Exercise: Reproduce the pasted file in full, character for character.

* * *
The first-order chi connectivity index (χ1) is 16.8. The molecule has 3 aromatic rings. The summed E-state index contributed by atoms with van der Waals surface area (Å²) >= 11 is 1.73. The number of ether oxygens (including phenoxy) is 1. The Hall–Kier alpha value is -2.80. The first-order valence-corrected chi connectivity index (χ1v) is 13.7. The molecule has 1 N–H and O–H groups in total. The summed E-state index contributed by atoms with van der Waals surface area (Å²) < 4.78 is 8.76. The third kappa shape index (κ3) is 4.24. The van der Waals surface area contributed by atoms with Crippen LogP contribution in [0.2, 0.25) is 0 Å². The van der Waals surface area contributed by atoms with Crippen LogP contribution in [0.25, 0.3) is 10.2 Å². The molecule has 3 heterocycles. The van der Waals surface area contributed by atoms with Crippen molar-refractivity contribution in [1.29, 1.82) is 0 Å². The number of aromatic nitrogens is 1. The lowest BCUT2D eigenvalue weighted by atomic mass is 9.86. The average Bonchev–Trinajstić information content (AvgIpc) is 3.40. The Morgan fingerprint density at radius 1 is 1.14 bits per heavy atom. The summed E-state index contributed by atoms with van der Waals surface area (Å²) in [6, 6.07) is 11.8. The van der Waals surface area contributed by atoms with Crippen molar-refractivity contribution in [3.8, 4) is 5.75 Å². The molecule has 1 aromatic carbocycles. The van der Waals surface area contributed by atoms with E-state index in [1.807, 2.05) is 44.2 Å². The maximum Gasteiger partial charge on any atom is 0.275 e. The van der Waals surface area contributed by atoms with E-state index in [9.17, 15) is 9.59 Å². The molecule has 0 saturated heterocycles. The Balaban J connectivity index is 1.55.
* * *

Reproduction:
The first-order chi connectivity index (χ1) is 16.8. The molecule has 3 aromatic rings. The summed E-state index contributed by atoms with van der Waals surface area (Å²) >= 11 is 1.73. The number of ether oxygens (including phenoxy) is 1. The Hall–Kier alpha value is -2.80. The first-order valence-corrected chi connectivity index (χ1v) is 13.7. The molecule has 1 N–H and O–H groups in total. The summed E-state index contributed by atoms with van der Waals surface area (Å²) < 4.78 is 8.76. The third kappa shape index (κ3) is 4.24. The van der Waals surface area contributed by atoms with Crippen LogP contribution in [0.2, 0.25) is 0 Å². The van der Waals surface area contributed by atoms with Crippen LogP contribution in [0.25, 0.3) is 10.2 Å². The molecule has 3 heterocycles. The van der Waals surface area contributed by atoms with Crippen molar-refractivity contribution in [1.29, 1.82) is 0 Å². The number of aromatic nitrogens is 1. The lowest BCUT2D eigenvalue weighted by atomic mass is 9.86. The average Bonchev–Trinajstić information content (AvgIpc) is 3.40. The Morgan fingerprint density at radius 1 is 1.14 bits per heavy atom. The summed E-state index contributed by atoms with van der Waals surface area (Å²) in [6, 6.07) is 11.8. The van der Waals surface area contributed by atoms with Crippen molar-refractivity contribution in [3.8, 4) is 5.75 Å². The molecule has 1 aromatic carbocycles. The van der Waals surface area contributed by atoms with E-state index in [1.807, 2.05) is 44.2 Å². The maximum Gasteiger partial charge on any atom is 0.275 e. The van der Waals surface area contributed by atoms with E-state index in [9.17, 15) is 9.59 Å². The molecule has 0 saturated heterocycles. The Balaban J connectivity index is 1.55.